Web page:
The United Nations' new special envoy to Western Sahara arrived Saturday in the contested desert territory in a bid to restart negotiations between the Polisario independence movement and Morocco.
Crowds of women and children welcomed Christopher Ross with chants as several hundred Saharawi troops paraded in full combat dress to mark Ross' first visit to the territory since his appointment in January. Ross visited the Saharawi camps where some 160,000 refugees live along the Algerian border.
His main task is to restart negotiations between the Polisario and Morocco, which has occupied the stretch of desert in northwestern Africa since the mid-1970s.
Ross, a former U.S. ambassador to Algeria, was quoted Friday by Morocco's official MAP news agency as saying his mission is "extremely important for the future of North Africa." He made the comment following a meeting in the Moroccan royal city of Fez with King Mohammed VI.
Ross said he would aim to resolve the negotiations that have been dragging on since 1991 "in a spirit of frankness, wisdom, confidence and respect," MAP reported.
The U.N. envoy refused to make any further statements to reporters Saturday in the Western Sahara. U.N. staff explained that Ross did not want to make too many public comments before having met with all parties in the talks.
Western Sahara was a Spanish colony until 1975, when Morocco invaded shortly after the Spanish pullout. The Polisario Front resisted with Algerian backing in a guerrilla war that ended in 1991 under a U.N.-brokered cease-fire.
The peace deal called for the U.N. to organize a referendum on the future of the desert territory, which remains mostly under Moroccan control. But the referendum has not yet taken place amid ongoing bickering over who should be allowed to vote.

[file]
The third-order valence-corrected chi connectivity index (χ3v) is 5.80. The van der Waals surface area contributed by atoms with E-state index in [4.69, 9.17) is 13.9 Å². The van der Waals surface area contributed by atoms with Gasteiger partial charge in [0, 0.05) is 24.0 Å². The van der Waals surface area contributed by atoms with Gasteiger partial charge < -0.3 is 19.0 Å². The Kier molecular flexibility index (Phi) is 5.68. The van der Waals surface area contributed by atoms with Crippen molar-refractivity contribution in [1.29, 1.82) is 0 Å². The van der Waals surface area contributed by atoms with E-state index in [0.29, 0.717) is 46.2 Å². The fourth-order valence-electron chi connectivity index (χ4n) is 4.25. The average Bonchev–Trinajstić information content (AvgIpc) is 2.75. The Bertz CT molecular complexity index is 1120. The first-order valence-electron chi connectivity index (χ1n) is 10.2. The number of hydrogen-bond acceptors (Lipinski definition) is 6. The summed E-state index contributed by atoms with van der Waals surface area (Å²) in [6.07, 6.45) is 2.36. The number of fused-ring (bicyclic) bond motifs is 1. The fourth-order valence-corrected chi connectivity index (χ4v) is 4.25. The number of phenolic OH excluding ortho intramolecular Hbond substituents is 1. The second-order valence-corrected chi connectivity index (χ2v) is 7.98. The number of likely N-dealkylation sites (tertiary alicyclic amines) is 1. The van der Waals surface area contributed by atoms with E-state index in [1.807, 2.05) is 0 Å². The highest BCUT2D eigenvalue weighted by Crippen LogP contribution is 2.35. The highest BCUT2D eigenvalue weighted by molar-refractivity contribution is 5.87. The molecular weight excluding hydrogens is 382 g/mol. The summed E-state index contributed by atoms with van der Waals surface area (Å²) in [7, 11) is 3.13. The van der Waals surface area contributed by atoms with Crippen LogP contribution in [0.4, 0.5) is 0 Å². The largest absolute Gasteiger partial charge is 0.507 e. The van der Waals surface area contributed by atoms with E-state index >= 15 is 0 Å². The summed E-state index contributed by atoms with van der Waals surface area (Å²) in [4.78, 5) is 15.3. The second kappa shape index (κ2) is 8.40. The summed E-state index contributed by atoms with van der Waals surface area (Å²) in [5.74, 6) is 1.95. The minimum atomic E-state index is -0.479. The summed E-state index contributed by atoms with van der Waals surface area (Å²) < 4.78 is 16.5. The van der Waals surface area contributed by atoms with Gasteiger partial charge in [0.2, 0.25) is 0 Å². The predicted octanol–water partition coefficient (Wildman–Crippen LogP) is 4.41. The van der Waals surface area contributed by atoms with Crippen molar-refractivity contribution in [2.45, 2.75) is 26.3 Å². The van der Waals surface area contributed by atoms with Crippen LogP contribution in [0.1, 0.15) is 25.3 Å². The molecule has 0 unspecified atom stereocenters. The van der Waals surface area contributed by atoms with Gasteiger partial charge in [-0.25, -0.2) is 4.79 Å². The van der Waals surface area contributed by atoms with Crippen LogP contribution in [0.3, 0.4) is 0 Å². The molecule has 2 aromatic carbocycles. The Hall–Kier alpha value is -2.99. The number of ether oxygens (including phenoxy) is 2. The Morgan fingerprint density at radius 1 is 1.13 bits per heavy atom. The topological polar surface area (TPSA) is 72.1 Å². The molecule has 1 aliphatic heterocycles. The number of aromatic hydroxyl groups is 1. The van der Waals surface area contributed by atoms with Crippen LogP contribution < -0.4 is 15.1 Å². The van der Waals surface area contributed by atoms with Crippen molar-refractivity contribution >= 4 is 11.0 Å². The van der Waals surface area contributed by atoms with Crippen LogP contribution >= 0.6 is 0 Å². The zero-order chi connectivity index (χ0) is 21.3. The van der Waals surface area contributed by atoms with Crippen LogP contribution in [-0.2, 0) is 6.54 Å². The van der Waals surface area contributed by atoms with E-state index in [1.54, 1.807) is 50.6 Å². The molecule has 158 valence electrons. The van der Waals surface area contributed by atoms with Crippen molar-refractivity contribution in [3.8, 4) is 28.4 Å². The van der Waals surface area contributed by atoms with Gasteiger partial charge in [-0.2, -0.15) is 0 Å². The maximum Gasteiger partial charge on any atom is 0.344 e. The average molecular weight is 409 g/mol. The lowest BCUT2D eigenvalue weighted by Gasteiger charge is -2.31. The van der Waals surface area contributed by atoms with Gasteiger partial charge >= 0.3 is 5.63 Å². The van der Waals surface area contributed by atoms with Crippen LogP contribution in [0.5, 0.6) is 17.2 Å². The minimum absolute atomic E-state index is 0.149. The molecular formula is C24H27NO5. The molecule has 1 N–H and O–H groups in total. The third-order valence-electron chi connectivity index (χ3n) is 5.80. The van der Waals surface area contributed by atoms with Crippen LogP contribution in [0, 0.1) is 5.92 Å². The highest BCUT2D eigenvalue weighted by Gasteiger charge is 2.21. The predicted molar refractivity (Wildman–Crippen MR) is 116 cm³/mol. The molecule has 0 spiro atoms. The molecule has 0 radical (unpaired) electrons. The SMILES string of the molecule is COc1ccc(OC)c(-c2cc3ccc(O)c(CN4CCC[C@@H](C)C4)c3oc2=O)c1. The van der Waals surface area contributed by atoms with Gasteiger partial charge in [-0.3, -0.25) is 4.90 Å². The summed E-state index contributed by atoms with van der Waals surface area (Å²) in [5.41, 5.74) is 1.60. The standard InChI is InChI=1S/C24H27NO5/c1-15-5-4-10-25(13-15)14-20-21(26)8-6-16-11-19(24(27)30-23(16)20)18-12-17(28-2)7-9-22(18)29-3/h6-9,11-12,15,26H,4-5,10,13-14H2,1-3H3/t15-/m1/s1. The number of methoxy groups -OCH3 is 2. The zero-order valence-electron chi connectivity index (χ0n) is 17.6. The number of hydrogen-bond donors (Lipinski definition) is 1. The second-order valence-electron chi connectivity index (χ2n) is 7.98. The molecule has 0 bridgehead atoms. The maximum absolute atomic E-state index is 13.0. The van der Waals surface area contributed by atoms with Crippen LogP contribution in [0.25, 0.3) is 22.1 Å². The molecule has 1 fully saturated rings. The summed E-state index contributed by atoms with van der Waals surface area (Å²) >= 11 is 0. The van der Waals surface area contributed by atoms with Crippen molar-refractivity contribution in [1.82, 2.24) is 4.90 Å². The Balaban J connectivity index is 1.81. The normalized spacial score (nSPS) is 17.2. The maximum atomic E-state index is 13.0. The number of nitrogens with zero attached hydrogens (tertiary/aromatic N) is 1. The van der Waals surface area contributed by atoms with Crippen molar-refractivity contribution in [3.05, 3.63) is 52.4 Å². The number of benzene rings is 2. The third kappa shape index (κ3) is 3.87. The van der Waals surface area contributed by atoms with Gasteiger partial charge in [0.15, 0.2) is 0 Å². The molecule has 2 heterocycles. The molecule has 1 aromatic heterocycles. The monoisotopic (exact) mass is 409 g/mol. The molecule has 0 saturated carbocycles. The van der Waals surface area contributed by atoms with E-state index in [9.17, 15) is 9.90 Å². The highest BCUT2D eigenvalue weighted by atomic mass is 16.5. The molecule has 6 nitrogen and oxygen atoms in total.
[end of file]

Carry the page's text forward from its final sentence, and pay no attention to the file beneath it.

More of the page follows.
Western Sahara's original population was fewer than 400,000 people. Morocco wants the 100,000 settlers it brought to the territory to be eligible to cast ballots, but the Polisario refuses.
Meanwhile, Moroccans have built a 1,600-mile (2,600-kilometer) barrier of barbed wire, concrete walls and several million land mines to keep out the Polisario and the 160,000 refugees living in tents and mud huts near the Algerian border.
More than 40,000 of them are housed in Smara, one of five refugee camps scattered across the moonscapes of the Sahara Desert where the refugees and the exiled Polisario government survive on life-support from the Algerian government and international aid.
"Self-determination: the day of Saharawi independence is coming," chanted the women and children who lined a wind-beaten track to greet Ross in the refugee camp.
Negotiations have been blocked for nearly a year since Morocco decided to offer an enhanced autonomy plan for the Western Sahara instead of a referendum.
The Polisario has categorically refused, and delegates have warned that peace talks cannot resume on such a basis.
"We have respected the cease-fire, but what is it for if there are no more negotiations?" asked Moubarak Lahdeib, the vice president of the Polisario's consultative council, which gathers the main chiefs of the nomadic desert tribes that make up Western Sahara.
"The U.N. must remember that we also know how to fight," Lahdeib said in his speech to Ross and other delegates.
He and other chiefs called on the U.N. to urgently organize the referendum on independence it had committed to. "If Saharawis vote and decide they want to be Moroccans, we will respect that," Lahdeib said. "But there must be a vote."
Ross has declined to comment on when talks might resume. He is due to meet Western Sahara's President-in-exile, Mohamed Abdelaziz, on Sunday before heading to Algiers, Madrid and Paris.
Abdelaziz told The Associated Press in December that the new administration of President Barack Obama would give the U.S. a "historic chance" of solving one of the seemingly intractable conflicts of the world.
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